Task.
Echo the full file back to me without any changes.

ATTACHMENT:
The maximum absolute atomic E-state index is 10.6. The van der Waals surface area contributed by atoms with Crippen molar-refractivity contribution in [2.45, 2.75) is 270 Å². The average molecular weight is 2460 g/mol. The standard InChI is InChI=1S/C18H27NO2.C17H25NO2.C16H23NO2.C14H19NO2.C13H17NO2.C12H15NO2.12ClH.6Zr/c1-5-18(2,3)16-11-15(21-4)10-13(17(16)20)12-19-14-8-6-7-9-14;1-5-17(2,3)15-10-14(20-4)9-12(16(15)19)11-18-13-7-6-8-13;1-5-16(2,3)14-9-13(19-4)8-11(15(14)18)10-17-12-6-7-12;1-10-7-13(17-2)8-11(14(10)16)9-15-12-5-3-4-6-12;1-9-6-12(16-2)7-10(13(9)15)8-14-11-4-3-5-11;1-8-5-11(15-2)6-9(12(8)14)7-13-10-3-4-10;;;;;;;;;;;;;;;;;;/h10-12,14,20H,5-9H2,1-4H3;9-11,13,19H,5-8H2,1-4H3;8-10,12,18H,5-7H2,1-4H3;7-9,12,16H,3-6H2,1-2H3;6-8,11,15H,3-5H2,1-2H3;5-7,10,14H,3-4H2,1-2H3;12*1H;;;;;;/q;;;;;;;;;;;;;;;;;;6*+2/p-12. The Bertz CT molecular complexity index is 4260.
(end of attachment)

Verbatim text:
The maximum absolute atomic E-state index is 10.6. The van der Waals surface area contributed by atoms with Crippen molar-refractivity contribution in [2.45, 2.75) is 270 Å². The average molecular weight is 2460 g/mol. The standard InChI is InChI=1S/C18H27NO2.C17H25NO2.C16H23NO2.C14H19NO2.C13H17NO2.C12H15NO2.12ClH.6Zr/c1-5-18(2,3)16-11-15(21-4)10-13(17(16)20)12-19-14-8-6-7-9-14;1-5-17(2,3)15-10-14(20-4)9-12(16(15)19)11-18-13-7-6-8-13;1-5-16(2,3)14-9-13(19-4)8-11(15(14)18)10-17-12-6-7-12;1-10-7-13(17-2)8-11(14(10)16)9-15-12-5-3-4-6-12;1-9-6-12(16-2)7-10(13(9)15)8-14-11-4-3-5-11;1-8-5-11(15-2)6-9(12(8)14)7-13-10-3-4-10;;;;;;;;;;;;;;;;;;/h10-12,14,20H,5-9H2,1-4H3;9-11,13,19H,5-8H2,1-4H3;8-10,12,18H,5-7H2,1-4H3;7-9,12,16H,3-6H2,1-2H3;6-8,11,15H,3-5H2,1-2H3;5-7,10,14H,3-4H2,1-2H3;12*1H;;;;;;/q;;;;;;;;;;;;;;;;;;6*+2/p-12. The Bertz CT molecular complexity index is 4260.